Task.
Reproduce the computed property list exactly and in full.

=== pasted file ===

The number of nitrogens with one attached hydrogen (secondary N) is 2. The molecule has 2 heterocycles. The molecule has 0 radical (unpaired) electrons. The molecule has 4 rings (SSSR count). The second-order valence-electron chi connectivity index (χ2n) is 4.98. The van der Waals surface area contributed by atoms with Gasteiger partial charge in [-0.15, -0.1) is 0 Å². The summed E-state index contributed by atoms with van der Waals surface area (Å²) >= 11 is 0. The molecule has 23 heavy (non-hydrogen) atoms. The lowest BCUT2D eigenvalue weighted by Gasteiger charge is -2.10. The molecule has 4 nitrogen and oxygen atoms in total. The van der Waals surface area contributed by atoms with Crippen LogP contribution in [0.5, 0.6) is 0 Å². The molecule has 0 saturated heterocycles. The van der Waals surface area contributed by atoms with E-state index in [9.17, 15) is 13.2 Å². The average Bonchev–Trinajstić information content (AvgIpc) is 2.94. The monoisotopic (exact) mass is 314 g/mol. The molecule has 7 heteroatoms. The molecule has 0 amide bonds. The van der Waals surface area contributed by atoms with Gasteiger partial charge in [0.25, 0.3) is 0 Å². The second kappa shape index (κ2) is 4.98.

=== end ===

The number of nitrogens with one attached hydrogen (secondary N) is 2. The molecule has 2 heterocycles. The molecule has 0 radical (unpaired) electrons. The molecule has 4 rings (SSSR count). The second-order valence-electron chi connectivity index (χ2n) is 4.98. The van der Waals surface area contributed by atoms with Gasteiger partial charge in [-0.15, -0.1) is 0 Å². The summed E-state index contributed by atoms with van der Waals surface area (Å²) >= 11 is 0. The molecule has 23 heavy (non-hydrogen) atoms. The lowest BCUT2D eigenvalue weighted by Gasteiger charge is -2.10. The molecule has 4 nitrogen and oxygen atoms in total. The van der Waals surface area contributed by atoms with Crippen LogP contribution in [0.5, 0.6) is 0 Å². The molecule has 0 saturated heterocycles. The van der Waals surface area contributed by atoms with E-state index in [9.17, 15) is 13.2 Å². The average Bonchev–Trinajstić information content (AvgIpc) is 2.94. The monoisotopic (exact) mass is 314 g/mol. The molecule has 7 heteroatoms. The molecule has 0 amide bonds. The van der Waals surface area contributed by atoms with Gasteiger partial charge in [0.25, 0.3) is 0 Å². The second kappa shape index (κ2) is 4.98.